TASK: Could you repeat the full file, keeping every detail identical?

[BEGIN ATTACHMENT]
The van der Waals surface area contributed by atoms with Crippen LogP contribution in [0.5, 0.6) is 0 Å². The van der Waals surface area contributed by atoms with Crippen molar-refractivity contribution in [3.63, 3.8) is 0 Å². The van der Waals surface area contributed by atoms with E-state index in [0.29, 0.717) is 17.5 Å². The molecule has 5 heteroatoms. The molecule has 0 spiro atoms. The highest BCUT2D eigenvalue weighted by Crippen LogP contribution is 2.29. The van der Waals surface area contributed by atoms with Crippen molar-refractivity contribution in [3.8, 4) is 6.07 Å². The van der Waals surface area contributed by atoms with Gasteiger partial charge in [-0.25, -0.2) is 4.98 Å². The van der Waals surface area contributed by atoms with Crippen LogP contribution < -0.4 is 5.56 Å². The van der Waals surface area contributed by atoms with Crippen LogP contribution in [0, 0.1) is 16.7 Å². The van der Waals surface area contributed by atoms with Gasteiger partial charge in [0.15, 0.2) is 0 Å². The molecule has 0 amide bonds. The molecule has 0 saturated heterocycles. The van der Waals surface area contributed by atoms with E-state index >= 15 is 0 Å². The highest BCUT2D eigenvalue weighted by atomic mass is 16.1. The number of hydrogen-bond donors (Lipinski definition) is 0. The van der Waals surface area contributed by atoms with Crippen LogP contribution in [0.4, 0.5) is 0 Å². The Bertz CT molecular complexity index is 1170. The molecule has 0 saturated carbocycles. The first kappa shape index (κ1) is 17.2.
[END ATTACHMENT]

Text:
The van der Waals surface area contributed by atoms with Crippen LogP contribution in [0.5, 0.6) is 0 Å². The van der Waals surface area contributed by atoms with Crippen molar-refractivity contribution in [3.63, 3.8) is 0 Å². The van der Waals surface area contributed by atoms with E-state index in [0.29, 0.717) is 17.5 Å². The molecule has 5 heteroatoms. The molecule has 0 spiro atoms. The highest BCUT2D eigenvalue weighted by Crippen LogP contribution is 2.29. The van der Waals surface area contributed by atoms with Crippen molar-refractivity contribution in [3.8, 4) is 6.07 Å². The van der Waals surface area contributed by atoms with Gasteiger partial charge in [-0.25, -0.2) is 4.98 Å². The van der Waals surface area contributed by atoms with Crippen LogP contribution < -0.4 is 5.56 Å². The van der Waals surface area contributed by atoms with Crippen LogP contribution in [0, 0.1) is 16.7 Å². The van der Waals surface area contributed by atoms with Gasteiger partial charge in [0.15, 0.2) is 0 Å². The molecule has 0 amide bonds. The molecule has 0 saturated heterocycles. The van der Waals surface area contributed by atoms with E-state index >= 15 is 0 Å². The highest BCUT2D eigenvalue weighted by atomic mass is 16.1. The number of hydrogen-bond donors (Lipinski definition) is 0. The van der Waals surface area contributed by atoms with Crippen LogP contribution in [0.4, 0.5) is 0 Å². The Bertz CT molecular complexity index is 1170. The molecule has 0 saturated carbocycles. The first kappa shape index (κ1) is 17.2.